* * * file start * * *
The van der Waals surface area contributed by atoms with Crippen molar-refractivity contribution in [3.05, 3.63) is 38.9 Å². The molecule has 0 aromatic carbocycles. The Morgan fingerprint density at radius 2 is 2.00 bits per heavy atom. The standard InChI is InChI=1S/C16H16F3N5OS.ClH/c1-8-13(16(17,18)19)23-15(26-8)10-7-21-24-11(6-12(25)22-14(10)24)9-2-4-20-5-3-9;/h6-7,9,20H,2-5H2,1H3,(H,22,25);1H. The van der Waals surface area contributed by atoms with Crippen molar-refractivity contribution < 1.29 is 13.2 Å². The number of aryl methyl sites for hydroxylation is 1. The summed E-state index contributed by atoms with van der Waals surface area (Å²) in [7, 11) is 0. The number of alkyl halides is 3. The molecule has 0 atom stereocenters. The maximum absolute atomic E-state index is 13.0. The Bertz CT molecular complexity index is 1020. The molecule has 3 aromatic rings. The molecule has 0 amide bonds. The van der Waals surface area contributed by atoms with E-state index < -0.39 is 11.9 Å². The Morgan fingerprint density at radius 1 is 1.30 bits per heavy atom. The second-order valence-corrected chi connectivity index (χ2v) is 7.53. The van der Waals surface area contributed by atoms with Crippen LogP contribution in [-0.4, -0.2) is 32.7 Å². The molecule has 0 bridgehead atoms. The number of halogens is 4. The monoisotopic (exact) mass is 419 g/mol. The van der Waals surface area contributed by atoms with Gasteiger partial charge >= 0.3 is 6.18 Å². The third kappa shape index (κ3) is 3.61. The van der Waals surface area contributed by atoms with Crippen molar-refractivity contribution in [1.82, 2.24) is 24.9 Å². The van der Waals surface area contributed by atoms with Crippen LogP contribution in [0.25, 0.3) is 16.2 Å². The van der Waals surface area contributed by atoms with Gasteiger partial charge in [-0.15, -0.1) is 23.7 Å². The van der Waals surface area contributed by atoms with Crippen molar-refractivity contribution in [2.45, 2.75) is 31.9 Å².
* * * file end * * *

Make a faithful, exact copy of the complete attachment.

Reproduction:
The van der Waals surface area contributed by atoms with Crippen molar-refractivity contribution in [3.05, 3.63) is 38.9 Å². The molecule has 0 aromatic carbocycles. The Morgan fingerprint density at radius 2 is 2.00 bits per heavy atom. The standard InChI is InChI=1S/C16H16F3N5OS.ClH/c1-8-13(16(17,18)19)23-15(26-8)10-7-21-24-11(6-12(25)22-14(10)24)9-2-4-20-5-3-9;/h6-7,9,20H,2-5H2,1H3,(H,22,25);1H. The van der Waals surface area contributed by atoms with Crippen molar-refractivity contribution < 1.29 is 13.2 Å². The number of aryl methyl sites for hydroxylation is 1. The summed E-state index contributed by atoms with van der Waals surface area (Å²) in [7, 11) is 0. The number of alkyl halides is 3. The molecule has 0 atom stereocenters. The maximum absolute atomic E-state index is 13.0. The Bertz CT molecular complexity index is 1020. The molecule has 3 aromatic rings. The molecule has 0 amide bonds. The van der Waals surface area contributed by atoms with E-state index < -0.39 is 11.9 Å². The Morgan fingerprint density at radius 1 is 1.30 bits per heavy atom. The second-order valence-corrected chi connectivity index (χ2v) is 7.53. The van der Waals surface area contributed by atoms with Crippen LogP contribution in [-0.4, -0.2) is 32.7 Å². The molecule has 0 bridgehead atoms. The number of halogens is 4. The monoisotopic (exact) mass is 419 g/mol. The van der Waals surface area contributed by atoms with Gasteiger partial charge >= 0.3 is 6.18 Å². The third kappa shape index (κ3) is 3.61. The van der Waals surface area contributed by atoms with Crippen molar-refractivity contribution in [1.82, 2.24) is 24.9 Å². The van der Waals surface area contributed by atoms with Crippen LogP contribution in [0.25, 0.3) is 16.2 Å². The van der Waals surface area contributed by atoms with Gasteiger partial charge in [-0.15, -0.1) is 23.7 Å². The van der Waals surface area contributed by atoms with Crippen molar-refractivity contribution in [2.45, 2.75) is 31.9 Å².